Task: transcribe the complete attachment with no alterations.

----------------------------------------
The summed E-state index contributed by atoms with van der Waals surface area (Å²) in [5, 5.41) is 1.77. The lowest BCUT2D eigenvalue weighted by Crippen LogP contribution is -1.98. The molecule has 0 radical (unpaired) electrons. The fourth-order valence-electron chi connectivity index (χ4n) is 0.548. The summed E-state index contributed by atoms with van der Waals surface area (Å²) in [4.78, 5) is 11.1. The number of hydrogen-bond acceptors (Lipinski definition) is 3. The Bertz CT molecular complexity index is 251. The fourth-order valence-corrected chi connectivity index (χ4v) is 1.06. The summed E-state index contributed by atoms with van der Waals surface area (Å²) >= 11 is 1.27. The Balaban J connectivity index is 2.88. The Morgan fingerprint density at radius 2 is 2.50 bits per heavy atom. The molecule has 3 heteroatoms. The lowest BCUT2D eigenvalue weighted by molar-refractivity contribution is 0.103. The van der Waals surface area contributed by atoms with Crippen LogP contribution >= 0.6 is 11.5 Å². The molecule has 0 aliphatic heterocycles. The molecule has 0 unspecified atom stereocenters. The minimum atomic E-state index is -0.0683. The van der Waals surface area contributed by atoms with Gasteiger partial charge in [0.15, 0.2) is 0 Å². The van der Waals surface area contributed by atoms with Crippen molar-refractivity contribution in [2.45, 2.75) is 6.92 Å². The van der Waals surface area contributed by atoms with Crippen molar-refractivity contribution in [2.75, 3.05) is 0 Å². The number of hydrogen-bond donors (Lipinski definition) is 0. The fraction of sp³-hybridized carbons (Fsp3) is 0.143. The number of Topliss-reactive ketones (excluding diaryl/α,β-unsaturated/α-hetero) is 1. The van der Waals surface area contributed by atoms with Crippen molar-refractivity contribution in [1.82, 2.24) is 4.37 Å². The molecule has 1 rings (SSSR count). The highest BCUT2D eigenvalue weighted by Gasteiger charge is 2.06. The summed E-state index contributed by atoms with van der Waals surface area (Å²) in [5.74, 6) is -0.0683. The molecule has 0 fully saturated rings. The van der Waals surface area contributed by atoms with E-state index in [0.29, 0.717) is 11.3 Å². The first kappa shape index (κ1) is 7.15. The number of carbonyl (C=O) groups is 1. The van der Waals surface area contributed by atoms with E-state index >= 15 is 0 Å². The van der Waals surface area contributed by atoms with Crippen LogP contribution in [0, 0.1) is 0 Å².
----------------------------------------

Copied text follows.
The summed E-state index contributed by atoms with van der Waals surface area (Å²) in [5, 5.41) is 1.77. The lowest BCUT2D eigenvalue weighted by Crippen LogP contribution is -1.98. The molecule has 0 radical (unpaired) electrons. The fourth-order valence-electron chi connectivity index (χ4n) is 0.548. The summed E-state index contributed by atoms with van der Waals surface area (Å²) in [4.78, 5) is 11.1. The number of hydrogen-bond acceptors (Lipinski definition) is 3. The Bertz CT molecular complexity index is 251. The fourth-order valence-corrected chi connectivity index (χ4v) is 1.06. The summed E-state index contributed by atoms with van der Waals surface area (Å²) >= 11 is 1.27. The Balaban J connectivity index is 2.88. The Morgan fingerprint density at radius 2 is 2.50 bits per heavy atom. The molecule has 3 heteroatoms. The lowest BCUT2D eigenvalue weighted by molar-refractivity contribution is 0.103. The van der Waals surface area contributed by atoms with Crippen LogP contribution >= 0.6 is 11.5 Å². The molecule has 0 aliphatic heterocycles. The molecule has 0 unspecified atom stereocenters. The minimum atomic E-state index is -0.0683. The van der Waals surface area contributed by atoms with Gasteiger partial charge in [0.15, 0.2) is 0 Å². The van der Waals surface area contributed by atoms with Crippen molar-refractivity contribution in [2.45, 2.75) is 6.92 Å². The van der Waals surface area contributed by atoms with Crippen molar-refractivity contribution in [2.75, 3.05) is 0 Å². The number of hydrogen-bond donors (Lipinski definition) is 0. The fraction of sp³-hybridized carbons (Fsp3) is 0.143. The number of Topliss-reactive ketones (excluding diaryl/α,β-unsaturated/α-hetero) is 1. The van der Waals surface area contributed by atoms with Crippen molar-refractivity contribution in [1.82, 2.24) is 4.37 Å². The molecule has 1 rings (SSSR count). The highest BCUT2D eigenvalue weighted by Gasteiger charge is 2.06. The summed E-state index contributed by atoms with van der Waals surface area (Å²) in [5.74, 6) is -0.0683. The molecule has 0 fully saturated rings. The van der Waals surface area contributed by atoms with E-state index in [0.29, 0.717) is 11.3 Å². The first kappa shape index (κ1) is 7.15. The number of carbonyl (C=O) groups is 1. The van der Waals surface area contributed by atoms with E-state index >= 15 is 0 Å². The van der Waals surface area contributed by atoms with Crippen LogP contribution in [0, 0.1) is 0 Å².